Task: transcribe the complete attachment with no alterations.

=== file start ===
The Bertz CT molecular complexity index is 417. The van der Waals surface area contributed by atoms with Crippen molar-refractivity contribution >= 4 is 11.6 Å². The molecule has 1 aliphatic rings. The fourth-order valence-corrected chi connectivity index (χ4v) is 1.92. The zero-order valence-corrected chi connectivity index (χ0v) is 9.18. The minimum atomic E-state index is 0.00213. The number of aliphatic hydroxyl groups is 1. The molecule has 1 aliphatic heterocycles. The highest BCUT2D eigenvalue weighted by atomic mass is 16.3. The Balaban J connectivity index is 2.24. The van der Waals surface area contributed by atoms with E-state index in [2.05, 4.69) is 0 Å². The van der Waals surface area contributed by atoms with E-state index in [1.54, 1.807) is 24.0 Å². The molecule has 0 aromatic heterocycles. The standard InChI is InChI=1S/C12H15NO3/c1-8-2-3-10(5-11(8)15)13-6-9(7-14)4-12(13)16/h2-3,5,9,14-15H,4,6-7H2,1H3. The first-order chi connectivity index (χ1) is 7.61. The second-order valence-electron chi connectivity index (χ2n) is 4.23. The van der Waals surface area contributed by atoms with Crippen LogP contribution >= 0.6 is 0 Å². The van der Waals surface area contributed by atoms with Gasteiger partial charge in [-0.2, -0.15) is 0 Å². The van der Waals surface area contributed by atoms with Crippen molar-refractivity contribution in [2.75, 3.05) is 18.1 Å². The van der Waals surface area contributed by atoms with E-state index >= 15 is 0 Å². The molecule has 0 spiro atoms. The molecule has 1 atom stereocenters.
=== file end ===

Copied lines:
The Bertz CT molecular complexity index is 417. The van der Waals surface area contributed by atoms with Crippen molar-refractivity contribution >= 4 is 11.6 Å². The molecule has 1 aliphatic rings. The fourth-order valence-corrected chi connectivity index (χ4v) is 1.92. The zero-order valence-corrected chi connectivity index (χ0v) is 9.18. The minimum atomic E-state index is 0.00213. The number of aliphatic hydroxyl groups is 1. The molecule has 1 aliphatic heterocycles. The highest BCUT2D eigenvalue weighted by atomic mass is 16.3. The Balaban J connectivity index is 2.24. The van der Waals surface area contributed by atoms with E-state index in [2.05, 4.69) is 0 Å². The van der Waals surface area contributed by atoms with E-state index in [1.54, 1.807) is 24.0 Å². The molecule has 0 aromatic heterocycles. The standard InChI is InChI=1S/C12H15NO3/c1-8-2-3-10(5-11(8)15)13-6-9(7-14)4-12(13)16/h2-3,5,9,14-15H,4,6-7H2,1H3. The first-order chi connectivity index (χ1) is 7.61. The second-order valence-electron chi connectivity index (χ2n) is 4.23. The van der Waals surface area contributed by atoms with Crippen LogP contribution >= 0.6 is 0 Å². The van der Waals surface area contributed by atoms with Gasteiger partial charge in [-0.2, -0.15) is 0 Å². The van der Waals surface area contributed by atoms with Crippen molar-refractivity contribution in [2.75, 3.05) is 18.1 Å². The van der Waals surface area contributed by atoms with E-state index >= 15 is 0 Å². The molecule has 0 spiro atoms. The molecule has 1 atom stereocenters.